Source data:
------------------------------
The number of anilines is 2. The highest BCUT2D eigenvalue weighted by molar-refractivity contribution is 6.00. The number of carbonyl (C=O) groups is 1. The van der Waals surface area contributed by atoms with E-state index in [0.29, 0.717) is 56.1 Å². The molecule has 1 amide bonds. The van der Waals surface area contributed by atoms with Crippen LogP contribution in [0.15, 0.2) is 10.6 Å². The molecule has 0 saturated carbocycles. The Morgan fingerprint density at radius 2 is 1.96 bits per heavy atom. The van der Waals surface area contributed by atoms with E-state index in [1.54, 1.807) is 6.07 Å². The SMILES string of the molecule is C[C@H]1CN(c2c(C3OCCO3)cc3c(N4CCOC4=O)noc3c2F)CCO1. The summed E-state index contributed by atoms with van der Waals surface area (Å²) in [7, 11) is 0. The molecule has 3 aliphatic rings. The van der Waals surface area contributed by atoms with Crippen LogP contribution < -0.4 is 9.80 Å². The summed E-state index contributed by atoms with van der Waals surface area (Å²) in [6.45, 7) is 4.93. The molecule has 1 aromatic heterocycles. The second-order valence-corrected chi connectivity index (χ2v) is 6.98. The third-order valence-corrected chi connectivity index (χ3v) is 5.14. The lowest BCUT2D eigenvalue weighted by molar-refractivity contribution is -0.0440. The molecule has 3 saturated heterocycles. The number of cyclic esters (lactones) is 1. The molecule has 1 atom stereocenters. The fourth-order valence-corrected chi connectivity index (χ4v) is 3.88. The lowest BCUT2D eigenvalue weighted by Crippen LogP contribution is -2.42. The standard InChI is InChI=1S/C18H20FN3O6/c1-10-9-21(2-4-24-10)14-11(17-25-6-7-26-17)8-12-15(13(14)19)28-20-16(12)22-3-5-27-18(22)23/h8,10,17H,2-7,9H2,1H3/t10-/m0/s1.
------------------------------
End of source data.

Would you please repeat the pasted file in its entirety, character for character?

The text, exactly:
The number of anilines is 2. The highest BCUT2D eigenvalue weighted by molar-refractivity contribution is 6.00. The number of carbonyl (C=O) groups is 1. The van der Waals surface area contributed by atoms with E-state index in [0.29, 0.717) is 56.1 Å². The molecule has 1 amide bonds. The van der Waals surface area contributed by atoms with Crippen LogP contribution in [0.15, 0.2) is 10.6 Å². The molecule has 0 saturated carbocycles. The Morgan fingerprint density at radius 2 is 1.96 bits per heavy atom. The van der Waals surface area contributed by atoms with E-state index in [1.54, 1.807) is 6.07 Å². The SMILES string of the molecule is C[C@H]1CN(c2c(C3OCCO3)cc3c(N4CCOC4=O)noc3c2F)CCO1. The summed E-state index contributed by atoms with van der Waals surface area (Å²) in [7, 11) is 0. The molecule has 3 aliphatic rings. The van der Waals surface area contributed by atoms with Crippen LogP contribution < -0.4 is 9.80 Å². The summed E-state index contributed by atoms with van der Waals surface area (Å²) in [6.45, 7) is 4.93. The molecule has 1 aromatic heterocycles. The second-order valence-corrected chi connectivity index (χ2v) is 6.98. The third-order valence-corrected chi connectivity index (χ3v) is 5.14. The lowest BCUT2D eigenvalue weighted by molar-refractivity contribution is -0.0440. The molecule has 3 saturated heterocycles. The number of cyclic esters (lactones) is 1. The molecule has 1 atom stereocenters. The fourth-order valence-corrected chi connectivity index (χ4v) is 3.88. The lowest BCUT2D eigenvalue weighted by Crippen LogP contribution is -2.42. The standard InChI is InChI=1S/C18H20FN3O6/c1-10-9-21(2-4-24-10)14-11(17-25-6-7-26-17)8-12-15(13(14)19)28-20-16(12)22-3-5-27-18(22)23/h8,10,17H,2-7,9H2,1H3/t10-/m0/s1.